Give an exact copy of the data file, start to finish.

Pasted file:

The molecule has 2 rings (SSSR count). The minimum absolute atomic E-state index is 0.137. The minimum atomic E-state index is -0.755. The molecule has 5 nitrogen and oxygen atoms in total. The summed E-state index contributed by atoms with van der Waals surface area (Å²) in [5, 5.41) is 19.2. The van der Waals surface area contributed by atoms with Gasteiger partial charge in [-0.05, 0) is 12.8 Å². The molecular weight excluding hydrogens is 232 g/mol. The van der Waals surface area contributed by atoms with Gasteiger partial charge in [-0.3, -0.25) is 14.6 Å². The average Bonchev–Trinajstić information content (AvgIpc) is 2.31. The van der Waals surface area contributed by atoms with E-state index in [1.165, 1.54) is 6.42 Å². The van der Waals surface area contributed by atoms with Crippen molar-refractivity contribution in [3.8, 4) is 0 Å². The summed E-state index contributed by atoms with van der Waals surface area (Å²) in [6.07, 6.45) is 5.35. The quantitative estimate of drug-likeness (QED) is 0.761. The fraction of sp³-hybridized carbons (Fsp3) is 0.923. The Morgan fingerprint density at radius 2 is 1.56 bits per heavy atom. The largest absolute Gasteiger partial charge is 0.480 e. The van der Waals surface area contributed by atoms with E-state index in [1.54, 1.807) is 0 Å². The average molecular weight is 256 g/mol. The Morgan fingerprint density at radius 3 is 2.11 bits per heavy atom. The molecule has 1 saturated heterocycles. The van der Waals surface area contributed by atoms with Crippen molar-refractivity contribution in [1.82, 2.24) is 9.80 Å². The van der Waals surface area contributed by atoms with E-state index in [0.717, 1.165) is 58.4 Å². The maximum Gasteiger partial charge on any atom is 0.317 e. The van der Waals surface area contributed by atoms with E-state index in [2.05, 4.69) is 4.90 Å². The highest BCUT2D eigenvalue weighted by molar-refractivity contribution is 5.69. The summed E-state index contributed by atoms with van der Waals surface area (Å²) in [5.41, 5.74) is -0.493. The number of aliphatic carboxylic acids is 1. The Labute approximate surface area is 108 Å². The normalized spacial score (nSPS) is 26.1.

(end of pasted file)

The molecule has 2 rings (SSSR count). The minimum absolute atomic E-state index is 0.137. The minimum atomic E-state index is -0.755. The molecule has 5 nitrogen and oxygen atoms in total. The summed E-state index contributed by atoms with van der Waals surface area (Å²) in [5, 5.41) is 19.2. The van der Waals surface area contributed by atoms with Gasteiger partial charge in [-0.05, 0) is 12.8 Å². The molecular weight excluding hydrogens is 232 g/mol. The van der Waals surface area contributed by atoms with Gasteiger partial charge in [-0.3, -0.25) is 14.6 Å². The average Bonchev–Trinajstić information content (AvgIpc) is 2.31. The van der Waals surface area contributed by atoms with E-state index in [1.165, 1.54) is 6.42 Å². The van der Waals surface area contributed by atoms with Crippen molar-refractivity contribution in [3.8, 4) is 0 Å². The summed E-state index contributed by atoms with van der Waals surface area (Å²) in [6.07, 6.45) is 5.35. The quantitative estimate of drug-likeness (QED) is 0.761. The fraction of sp³-hybridized carbons (Fsp3) is 0.923. The Morgan fingerprint density at radius 2 is 1.56 bits per heavy atom. The largest absolute Gasteiger partial charge is 0.480 e. The van der Waals surface area contributed by atoms with E-state index in [1.54, 1.807) is 0 Å². The average molecular weight is 256 g/mol. The Morgan fingerprint density at radius 3 is 2.11 bits per heavy atom. The molecule has 1 saturated heterocycles. The van der Waals surface area contributed by atoms with Crippen molar-refractivity contribution in [1.82, 2.24) is 9.80 Å². The van der Waals surface area contributed by atoms with E-state index in [0.717, 1.165) is 58.4 Å². The maximum Gasteiger partial charge on any atom is 0.317 e. The van der Waals surface area contributed by atoms with E-state index in [2.05, 4.69) is 4.90 Å². The highest BCUT2D eigenvalue weighted by molar-refractivity contribution is 5.69. The summed E-state index contributed by atoms with van der Waals surface area (Å²) in [5.41, 5.74) is -0.493. The number of aliphatic carboxylic acids is 1. The Labute approximate surface area is 108 Å². The normalized spacial score (nSPS) is 26.1.